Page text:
The test of democracy
The people speak, but are they heard?
From the once one of the wealthiest nations Venezuela, to the new aspirations in the Democratic Republic of Congo, to the once thriving Nigeria, universal adult suffrage is coming under increasing and unwanted pressure.
Nicolas Maduro was elected as president through an election and both losing opponents in the other two countries are crying loudly “foul.” Otherwise, there’s little reason why “democratically” elected governments are coming under such pressure to go for fresh elections.
That fraud has a role to play in it is not a surprise, where people have to pay from their pockets and walk for miles to cast votes that may have no bearing whatsoever. Candidates have been alleged of organizing transport while some voters admit to being given generous allowances to either vote or just stay away.
And the counting procedures have come under question as well. There lies the eternal flaw in a democracy that’s different from the developed world, where people can pop out of work and home to cast their vote. Elections must provide for ease of vote not discomfort. And where the transgressions can be overcome asking for new polls become extraneous.
But that’s exactly what is happening with Maduro being asked to step aside, his bastion of strength the army being requested. To stage a coup of sorts, not just by Juan Guido, the elected leader of the National Assembly, but countries starting from the United States to European nations not to mention a sizeable portion of Venezuela’s electorate. They are the ones without food and rations while Maduro supporters face little shortages.
Maduro is playing a dictatorial fiddle to the extent he won’t allow food and aid amassed on Venezuela’s borders with Brazil and Colombia not to enter the country. This has led to the US imposing sanctions on the country’s 41% oil exports to it, and saying all options are on the table. The chance of military intervention is as remote as Maduro stepping aside, and hence the exhortation on the army to rebel and take Guido’s side. How power will be handled after that is anyone’s guess.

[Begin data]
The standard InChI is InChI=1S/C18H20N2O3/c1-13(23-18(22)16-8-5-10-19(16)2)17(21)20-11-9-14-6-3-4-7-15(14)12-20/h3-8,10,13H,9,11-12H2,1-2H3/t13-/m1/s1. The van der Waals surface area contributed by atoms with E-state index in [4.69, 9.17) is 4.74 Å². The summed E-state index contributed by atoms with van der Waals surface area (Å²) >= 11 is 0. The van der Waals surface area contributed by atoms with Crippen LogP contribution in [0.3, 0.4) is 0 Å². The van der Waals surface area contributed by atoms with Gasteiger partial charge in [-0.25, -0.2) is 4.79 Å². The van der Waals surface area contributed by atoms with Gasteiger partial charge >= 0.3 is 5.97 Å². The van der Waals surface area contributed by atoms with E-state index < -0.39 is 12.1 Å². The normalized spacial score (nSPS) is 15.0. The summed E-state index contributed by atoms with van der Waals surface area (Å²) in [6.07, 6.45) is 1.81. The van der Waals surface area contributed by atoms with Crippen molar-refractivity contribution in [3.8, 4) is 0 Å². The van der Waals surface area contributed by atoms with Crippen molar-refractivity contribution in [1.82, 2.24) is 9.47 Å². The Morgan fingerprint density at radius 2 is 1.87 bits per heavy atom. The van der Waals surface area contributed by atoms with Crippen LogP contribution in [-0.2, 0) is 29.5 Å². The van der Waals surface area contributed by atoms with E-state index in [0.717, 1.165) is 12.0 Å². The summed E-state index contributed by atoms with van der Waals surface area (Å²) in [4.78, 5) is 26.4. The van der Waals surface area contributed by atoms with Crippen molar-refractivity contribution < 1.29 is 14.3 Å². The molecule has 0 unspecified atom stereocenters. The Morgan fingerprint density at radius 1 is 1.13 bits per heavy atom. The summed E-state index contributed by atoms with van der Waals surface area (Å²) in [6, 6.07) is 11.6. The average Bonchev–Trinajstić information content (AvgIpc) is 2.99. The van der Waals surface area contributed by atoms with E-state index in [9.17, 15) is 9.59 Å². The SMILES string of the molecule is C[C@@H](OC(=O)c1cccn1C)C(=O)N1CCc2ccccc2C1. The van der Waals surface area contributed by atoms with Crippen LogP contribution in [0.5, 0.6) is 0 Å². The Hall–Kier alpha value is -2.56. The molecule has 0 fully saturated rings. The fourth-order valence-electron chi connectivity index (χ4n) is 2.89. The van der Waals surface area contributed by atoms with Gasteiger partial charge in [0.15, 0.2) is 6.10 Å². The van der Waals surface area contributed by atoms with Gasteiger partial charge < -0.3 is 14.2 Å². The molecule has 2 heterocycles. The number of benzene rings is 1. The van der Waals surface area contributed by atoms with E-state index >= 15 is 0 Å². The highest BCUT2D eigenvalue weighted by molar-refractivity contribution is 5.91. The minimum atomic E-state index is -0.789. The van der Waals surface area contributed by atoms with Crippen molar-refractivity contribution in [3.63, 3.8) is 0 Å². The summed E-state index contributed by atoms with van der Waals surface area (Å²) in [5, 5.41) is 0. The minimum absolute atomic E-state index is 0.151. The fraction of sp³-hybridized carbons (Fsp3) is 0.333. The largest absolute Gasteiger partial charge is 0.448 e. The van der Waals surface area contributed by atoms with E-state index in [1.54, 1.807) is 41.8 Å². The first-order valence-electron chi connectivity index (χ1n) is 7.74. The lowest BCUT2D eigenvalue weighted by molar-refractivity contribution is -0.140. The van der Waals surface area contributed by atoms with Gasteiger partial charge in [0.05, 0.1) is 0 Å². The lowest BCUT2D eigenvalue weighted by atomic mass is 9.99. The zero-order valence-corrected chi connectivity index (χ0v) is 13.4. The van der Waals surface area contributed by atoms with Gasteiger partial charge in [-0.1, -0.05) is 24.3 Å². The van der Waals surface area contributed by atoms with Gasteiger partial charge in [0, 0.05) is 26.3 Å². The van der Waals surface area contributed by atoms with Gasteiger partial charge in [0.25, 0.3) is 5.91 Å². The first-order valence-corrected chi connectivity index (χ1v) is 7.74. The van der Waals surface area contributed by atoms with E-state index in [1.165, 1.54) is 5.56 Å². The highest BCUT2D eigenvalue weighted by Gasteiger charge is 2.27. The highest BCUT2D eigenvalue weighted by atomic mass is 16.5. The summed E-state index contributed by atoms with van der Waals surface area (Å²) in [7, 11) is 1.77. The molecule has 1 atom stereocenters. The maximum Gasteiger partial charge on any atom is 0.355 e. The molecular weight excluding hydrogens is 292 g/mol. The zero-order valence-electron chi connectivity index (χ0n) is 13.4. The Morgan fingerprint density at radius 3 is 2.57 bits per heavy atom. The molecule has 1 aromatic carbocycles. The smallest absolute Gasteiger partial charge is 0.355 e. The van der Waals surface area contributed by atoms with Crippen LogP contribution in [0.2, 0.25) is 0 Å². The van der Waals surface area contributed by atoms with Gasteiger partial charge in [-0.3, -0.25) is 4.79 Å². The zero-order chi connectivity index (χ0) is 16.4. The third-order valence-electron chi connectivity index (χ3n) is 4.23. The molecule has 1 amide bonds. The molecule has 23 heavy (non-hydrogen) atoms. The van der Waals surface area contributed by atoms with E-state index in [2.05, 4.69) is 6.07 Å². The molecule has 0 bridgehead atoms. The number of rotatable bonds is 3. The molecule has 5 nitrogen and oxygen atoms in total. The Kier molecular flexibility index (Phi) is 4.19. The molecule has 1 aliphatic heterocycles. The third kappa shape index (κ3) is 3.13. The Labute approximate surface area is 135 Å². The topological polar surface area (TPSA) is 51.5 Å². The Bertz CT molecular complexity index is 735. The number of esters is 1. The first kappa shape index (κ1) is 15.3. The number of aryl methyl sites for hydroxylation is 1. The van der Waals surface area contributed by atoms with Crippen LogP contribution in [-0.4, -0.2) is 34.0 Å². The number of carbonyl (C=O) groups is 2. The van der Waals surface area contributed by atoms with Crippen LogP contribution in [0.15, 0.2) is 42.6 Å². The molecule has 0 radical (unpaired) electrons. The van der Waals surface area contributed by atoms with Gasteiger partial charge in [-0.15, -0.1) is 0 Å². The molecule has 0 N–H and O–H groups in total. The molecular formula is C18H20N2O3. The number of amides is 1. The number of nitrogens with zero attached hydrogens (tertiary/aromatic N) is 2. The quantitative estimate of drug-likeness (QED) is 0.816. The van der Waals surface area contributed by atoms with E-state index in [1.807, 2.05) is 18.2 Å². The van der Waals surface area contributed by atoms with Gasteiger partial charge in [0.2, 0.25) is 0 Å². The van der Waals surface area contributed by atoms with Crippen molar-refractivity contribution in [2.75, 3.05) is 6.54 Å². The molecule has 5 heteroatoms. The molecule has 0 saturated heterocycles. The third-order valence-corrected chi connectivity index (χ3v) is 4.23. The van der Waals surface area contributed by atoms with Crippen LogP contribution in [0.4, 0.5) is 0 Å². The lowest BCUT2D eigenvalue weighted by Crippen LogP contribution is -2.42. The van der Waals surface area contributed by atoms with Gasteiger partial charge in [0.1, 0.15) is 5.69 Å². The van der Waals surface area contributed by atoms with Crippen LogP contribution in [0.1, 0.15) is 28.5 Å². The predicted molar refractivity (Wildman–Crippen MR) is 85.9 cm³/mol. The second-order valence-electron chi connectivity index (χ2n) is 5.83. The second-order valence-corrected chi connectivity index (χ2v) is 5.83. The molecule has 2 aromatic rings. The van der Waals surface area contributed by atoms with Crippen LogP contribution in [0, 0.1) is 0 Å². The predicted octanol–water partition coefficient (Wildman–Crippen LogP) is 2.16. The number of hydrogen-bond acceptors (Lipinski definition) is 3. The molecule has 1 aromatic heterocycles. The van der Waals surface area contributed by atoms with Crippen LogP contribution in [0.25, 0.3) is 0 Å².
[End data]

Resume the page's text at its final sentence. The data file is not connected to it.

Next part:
So much for democracy.
The DR Congo’s first vote in decades was to be a game-changer with its long-time dictatorial leader giving way to candidates, one of them rumoured to be his protégé.
He won, but the opposition agrees — leading to another embroiled mess of a second vote. The question is, will the electorate make the journey again from remote areas.
Nigeria’s was stranger still. The day of the election after assurance that all preparations were complete, the votes were delayed for apparent preparations not in order. The opposition smelt foul and faith in democracy eroded further. Compare that with Mr Pedroz’s snap election in April to get the majority vote he needs to tackle the Catalonian crisis.
There won’t be delays here, but two sets of people will be voting — one to secure independence, the other for stronger integration. In terms of population, the outcome is likely to go the integration route, but democracy must hold sway given a section of the population, as Bangladesh had once, feel hard done at generating revenue but getting a smaller piece of the cake.
And let’s not forget Brexit, where more and more it seems the United Kingdom will go for another referendum, this time with a clearer perception of the impact of a no deal Brexit that seems on the cards. That is the final straw on the camel’s back as to the value of the vote versus what legislators do with it. As far away as France, people openly decry their confidence in voting, including many who tangoed with the EU. Does that sound a bell?
Mahmudur Rahman is a writer, columnist, broadcaster, and communications specialist.